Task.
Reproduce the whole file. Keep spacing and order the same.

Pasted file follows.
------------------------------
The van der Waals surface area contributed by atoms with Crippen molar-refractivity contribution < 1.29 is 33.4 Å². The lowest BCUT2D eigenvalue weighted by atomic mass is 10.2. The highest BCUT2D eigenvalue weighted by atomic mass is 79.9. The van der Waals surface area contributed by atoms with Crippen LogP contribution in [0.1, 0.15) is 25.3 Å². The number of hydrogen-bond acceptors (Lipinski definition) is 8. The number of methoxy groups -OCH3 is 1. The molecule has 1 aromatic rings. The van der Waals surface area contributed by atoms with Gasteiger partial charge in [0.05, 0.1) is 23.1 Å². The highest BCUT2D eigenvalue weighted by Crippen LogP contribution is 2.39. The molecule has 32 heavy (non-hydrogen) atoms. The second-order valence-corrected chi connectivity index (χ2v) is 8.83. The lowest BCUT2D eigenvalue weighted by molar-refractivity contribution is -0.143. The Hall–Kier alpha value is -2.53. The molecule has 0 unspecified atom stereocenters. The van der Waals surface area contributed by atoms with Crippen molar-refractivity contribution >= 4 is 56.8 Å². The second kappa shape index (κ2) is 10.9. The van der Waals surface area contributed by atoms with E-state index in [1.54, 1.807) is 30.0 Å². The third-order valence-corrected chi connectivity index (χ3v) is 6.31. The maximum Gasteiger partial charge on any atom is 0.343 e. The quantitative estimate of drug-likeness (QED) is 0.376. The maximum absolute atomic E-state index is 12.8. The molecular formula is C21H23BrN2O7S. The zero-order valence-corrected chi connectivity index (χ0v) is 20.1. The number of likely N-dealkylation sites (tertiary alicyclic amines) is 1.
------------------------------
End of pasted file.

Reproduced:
The van der Waals surface area contributed by atoms with Crippen molar-refractivity contribution < 1.29 is 33.4 Å². The lowest BCUT2D eigenvalue weighted by atomic mass is 10.2. The highest BCUT2D eigenvalue weighted by atomic mass is 79.9. The van der Waals surface area contributed by atoms with Crippen LogP contribution in [0.1, 0.15) is 25.3 Å². The number of hydrogen-bond acceptors (Lipinski definition) is 8. The number of methoxy groups -OCH3 is 1. The molecule has 1 aromatic rings. The van der Waals surface area contributed by atoms with Gasteiger partial charge in [0.05, 0.1) is 23.1 Å². The highest BCUT2D eigenvalue weighted by Crippen LogP contribution is 2.39. The molecule has 32 heavy (non-hydrogen) atoms. The second-order valence-corrected chi connectivity index (χ2v) is 8.83. The lowest BCUT2D eigenvalue weighted by molar-refractivity contribution is -0.143. The Hall–Kier alpha value is -2.53. The molecule has 0 unspecified atom stereocenters. The van der Waals surface area contributed by atoms with Crippen molar-refractivity contribution >= 4 is 56.8 Å². The second kappa shape index (κ2) is 10.9. The van der Waals surface area contributed by atoms with E-state index in [1.54, 1.807) is 30.0 Å². The third-order valence-corrected chi connectivity index (χ3v) is 6.31. The maximum Gasteiger partial charge on any atom is 0.343 e. The quantitative estimate of drug-likeness (QED) is 0.376. The maximum absolute atomic E-state index is 12.8. The molecular formula is C21H23BrN2O7S. The zero-order valence-corrected chi connectivity index (χ0v) is 20.1. The number of likely N-dealkylation sites (tertiary alicyclic amines) is 1.